Where's the Objectivity?
Is An Idea Bad If It Doesn't Support Your Agenda?
AUGUST 01, 2002 by SHELDON RICHMAN
During a recent scandal, William Bennett wrote a book titled The Death of Outrage. The bigger scandal, however, is the death of objectivity, or the ability to evaluate an argument or claim with detachment. Many people look only to see if it supports their agenda. If it does, it’s good; if it doesn’t, it’s bad.
Two years ago Michael Bellesiles, a historian at Emory University, published Arming America: The Origins of a National Gun Culture, which purported to show that early Americans were uninterested in guns, even for hunting, and did not commonly possess them. The gun culture was a contrivance engineered by gun manufacturers after the Civil War, Bellesiles wrote.
The book was received by the big-government, anti-self-defense crowd with great hosannas. Bellesiles’s thesis, it was said, should make Americans rethink their love affair with guns and realize that they have been wrong about the Second Amendment. Left-liberal reviewers such as Garry Wills in the New York Times Book Review and Edmund Morgan in the New York Review of Books could not praise Bellesiles’s work enough. They proclaimed that Bellesiles’s overwhelming evidence exposed the gun culture as, in Wills’s word, a “superstition.” Morgan wrote, “Bellesiles has deprived modern gun owners of the portion of our past that has lent the most respectability to their claims of historic validity.” Terry Gross, host of the NPR interview program “Fresh Air,” introduced Bellesiles as the author of the book many people had been waiting for, one that was highly relevant to the contemporary gun debate. Bellesiles was awarded the Columbia University’s coveted Bancroft Prize in History.
Observe the non sequitur: The early American attitude toward guns, whatever it was, cannot prove or disprove that individuals have a right to keep and bear arms. The right to have guns doesn’t obligate anyone to have or like them. So even if Bellesiles were right, it would have little to do with the modern debate over firearms or the meaning of the Second Amendment.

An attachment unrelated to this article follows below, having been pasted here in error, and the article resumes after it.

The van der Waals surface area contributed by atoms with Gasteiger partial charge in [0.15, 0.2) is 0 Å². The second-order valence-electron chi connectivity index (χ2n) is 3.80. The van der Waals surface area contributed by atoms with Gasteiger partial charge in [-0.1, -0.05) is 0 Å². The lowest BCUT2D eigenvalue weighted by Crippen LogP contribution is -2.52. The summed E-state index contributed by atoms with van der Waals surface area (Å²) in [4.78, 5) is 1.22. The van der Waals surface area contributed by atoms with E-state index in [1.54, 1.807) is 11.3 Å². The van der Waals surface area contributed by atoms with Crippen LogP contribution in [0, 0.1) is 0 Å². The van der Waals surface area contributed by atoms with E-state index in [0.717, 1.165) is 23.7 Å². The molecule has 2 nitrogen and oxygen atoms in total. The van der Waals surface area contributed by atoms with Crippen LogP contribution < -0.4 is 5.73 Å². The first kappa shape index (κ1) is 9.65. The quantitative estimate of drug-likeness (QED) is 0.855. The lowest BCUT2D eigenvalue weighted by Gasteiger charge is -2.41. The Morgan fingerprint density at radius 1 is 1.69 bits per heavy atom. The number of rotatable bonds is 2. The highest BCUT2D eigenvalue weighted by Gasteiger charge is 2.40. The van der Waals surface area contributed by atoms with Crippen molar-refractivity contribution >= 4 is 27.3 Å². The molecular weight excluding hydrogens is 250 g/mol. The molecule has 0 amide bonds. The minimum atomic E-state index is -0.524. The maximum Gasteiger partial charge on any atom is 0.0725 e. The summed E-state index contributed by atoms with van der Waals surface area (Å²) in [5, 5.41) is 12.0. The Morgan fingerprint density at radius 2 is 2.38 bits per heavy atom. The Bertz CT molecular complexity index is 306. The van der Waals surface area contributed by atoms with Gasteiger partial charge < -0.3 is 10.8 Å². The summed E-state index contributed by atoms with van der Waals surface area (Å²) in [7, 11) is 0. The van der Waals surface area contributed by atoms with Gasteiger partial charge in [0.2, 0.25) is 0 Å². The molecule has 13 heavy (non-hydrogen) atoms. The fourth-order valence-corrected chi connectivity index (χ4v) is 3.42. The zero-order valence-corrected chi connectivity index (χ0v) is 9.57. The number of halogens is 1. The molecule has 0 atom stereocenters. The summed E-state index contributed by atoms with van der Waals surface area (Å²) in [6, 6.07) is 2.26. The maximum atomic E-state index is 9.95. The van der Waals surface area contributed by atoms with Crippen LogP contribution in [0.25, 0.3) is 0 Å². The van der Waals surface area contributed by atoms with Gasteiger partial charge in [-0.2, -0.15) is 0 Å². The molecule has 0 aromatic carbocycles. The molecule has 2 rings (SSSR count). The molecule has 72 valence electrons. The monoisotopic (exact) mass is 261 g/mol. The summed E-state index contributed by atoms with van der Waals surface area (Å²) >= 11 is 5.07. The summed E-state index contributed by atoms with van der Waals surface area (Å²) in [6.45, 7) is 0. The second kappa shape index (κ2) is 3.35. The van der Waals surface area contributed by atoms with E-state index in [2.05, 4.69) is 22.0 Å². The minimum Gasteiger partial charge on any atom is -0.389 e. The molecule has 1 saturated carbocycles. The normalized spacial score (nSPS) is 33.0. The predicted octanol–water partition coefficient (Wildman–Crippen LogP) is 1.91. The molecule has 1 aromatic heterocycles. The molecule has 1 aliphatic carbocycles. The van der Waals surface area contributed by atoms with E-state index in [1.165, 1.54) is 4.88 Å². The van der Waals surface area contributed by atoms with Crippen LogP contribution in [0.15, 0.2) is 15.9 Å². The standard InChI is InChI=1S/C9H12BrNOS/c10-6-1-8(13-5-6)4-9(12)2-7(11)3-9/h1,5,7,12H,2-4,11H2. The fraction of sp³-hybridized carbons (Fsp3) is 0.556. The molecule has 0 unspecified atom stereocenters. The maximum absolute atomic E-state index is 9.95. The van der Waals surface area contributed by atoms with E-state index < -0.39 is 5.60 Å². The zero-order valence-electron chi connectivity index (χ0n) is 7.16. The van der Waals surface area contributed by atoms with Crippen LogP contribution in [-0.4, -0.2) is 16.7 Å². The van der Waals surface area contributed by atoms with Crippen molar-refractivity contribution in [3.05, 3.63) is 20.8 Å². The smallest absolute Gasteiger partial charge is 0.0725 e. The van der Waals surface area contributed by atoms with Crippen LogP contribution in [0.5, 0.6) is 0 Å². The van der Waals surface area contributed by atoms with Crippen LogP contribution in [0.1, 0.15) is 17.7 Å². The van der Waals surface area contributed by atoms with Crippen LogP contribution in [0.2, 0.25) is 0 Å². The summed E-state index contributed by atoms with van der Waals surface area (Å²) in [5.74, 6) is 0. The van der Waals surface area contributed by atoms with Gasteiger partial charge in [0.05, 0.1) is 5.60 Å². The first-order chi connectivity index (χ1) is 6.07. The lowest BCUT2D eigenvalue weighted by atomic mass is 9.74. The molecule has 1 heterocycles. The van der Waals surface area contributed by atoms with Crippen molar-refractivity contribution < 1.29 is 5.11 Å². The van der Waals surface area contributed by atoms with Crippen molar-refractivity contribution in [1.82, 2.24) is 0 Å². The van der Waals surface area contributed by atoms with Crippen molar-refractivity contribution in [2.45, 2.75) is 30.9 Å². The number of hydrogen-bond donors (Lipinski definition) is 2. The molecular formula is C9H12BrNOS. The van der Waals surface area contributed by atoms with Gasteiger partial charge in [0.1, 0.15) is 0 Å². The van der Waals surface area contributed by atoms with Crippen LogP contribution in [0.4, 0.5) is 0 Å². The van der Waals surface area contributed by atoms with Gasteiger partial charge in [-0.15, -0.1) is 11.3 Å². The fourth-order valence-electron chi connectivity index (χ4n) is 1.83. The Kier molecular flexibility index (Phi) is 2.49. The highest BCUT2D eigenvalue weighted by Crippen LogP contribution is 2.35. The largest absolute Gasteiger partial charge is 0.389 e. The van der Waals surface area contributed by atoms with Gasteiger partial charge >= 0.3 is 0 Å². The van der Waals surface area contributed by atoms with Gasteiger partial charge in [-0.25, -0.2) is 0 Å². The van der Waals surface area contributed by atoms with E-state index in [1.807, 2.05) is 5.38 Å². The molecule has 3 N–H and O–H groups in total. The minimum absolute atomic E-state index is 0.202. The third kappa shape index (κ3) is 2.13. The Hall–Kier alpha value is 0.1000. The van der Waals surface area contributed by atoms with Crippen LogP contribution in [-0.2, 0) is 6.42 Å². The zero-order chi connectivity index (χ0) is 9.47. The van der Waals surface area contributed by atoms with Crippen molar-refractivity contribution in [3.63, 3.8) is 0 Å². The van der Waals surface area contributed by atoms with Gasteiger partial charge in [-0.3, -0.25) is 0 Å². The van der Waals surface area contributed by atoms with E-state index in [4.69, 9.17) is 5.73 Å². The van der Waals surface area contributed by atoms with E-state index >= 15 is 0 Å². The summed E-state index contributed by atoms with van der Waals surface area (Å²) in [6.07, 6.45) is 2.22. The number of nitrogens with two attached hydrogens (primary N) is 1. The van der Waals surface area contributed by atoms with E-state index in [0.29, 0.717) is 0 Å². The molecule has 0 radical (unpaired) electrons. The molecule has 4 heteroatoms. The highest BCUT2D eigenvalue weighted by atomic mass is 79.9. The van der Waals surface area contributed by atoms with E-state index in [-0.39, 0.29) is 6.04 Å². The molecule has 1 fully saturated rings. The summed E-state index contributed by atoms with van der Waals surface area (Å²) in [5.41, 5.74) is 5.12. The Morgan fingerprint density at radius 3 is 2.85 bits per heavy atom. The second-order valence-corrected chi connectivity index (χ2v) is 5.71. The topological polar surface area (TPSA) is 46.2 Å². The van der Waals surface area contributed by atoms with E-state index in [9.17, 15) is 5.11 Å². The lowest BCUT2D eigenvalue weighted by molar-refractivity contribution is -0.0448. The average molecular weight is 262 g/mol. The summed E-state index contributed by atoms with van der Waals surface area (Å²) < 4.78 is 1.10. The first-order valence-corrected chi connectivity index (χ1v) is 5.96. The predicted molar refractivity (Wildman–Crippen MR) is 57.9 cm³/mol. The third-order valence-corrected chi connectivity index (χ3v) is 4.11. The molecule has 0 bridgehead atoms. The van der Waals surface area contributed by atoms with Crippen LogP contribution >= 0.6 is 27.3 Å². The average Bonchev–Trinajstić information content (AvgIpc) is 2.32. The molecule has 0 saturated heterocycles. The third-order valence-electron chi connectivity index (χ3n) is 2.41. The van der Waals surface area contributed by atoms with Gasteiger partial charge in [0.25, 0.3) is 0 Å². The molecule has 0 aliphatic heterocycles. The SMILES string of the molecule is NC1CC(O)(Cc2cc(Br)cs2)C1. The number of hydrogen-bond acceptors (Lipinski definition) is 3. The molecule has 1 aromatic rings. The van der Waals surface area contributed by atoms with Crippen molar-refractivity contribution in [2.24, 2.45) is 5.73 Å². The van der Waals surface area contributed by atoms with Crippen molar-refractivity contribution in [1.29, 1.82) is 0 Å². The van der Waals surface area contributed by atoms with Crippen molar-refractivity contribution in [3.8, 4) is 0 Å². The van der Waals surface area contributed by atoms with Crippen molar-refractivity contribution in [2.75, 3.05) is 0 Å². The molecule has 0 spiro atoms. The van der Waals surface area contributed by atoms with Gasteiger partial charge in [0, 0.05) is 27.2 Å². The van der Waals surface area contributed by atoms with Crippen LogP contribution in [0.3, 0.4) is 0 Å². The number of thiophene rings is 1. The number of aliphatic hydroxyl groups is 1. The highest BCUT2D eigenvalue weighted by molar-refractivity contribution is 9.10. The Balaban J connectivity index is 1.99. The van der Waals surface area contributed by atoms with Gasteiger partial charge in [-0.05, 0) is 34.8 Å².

But Bellesiles is not right, as has become increasingly clear. A second wave of reviews, some by gun-control sympathizers, have found serious problems with his research, such as his use of probate records. Some records Bellesiles claims to have consulted don’t exist; one set was destroyed in an earthquake-in 1906. In short: Arming America “has spiraled into an enormous academic scandal, with scholars from every quarter claiming his work is at best sloppy, at worst falsified” (Kimberley A. Strassel, “Guns and Poses,” Wall Street Journal, February 22). Bellesiles is being investigated by his university.
How could a book that disintegrates at the slightest touch have been so well received? Because it said what some people wanted to hear. It was useful in advancing the anti-gun agenda. That was enough.
Here’s an example from the other direction. It is entirely likely that when environmental activists learned that Bjørn Lomborg, a Danish professor of statistics and a Greenpeace member, was checking the late Julian Simon’s claim that the world is in good shape and getting better, they must have been overjoyed at Simon’s impending comeuppance. Instead, Lomborg’s book, The Skeptical Environmentalist, has been greeted with virulent scorn. Not because he made errors or falsified data, but because he presented voluminous evidence that Simon was right. Thus Lomborg’s book is an impediment to advancing statist environmental measures. And Lomborg the man, who would have been sainted had he refuted Simon, is instead slandered and even threatened.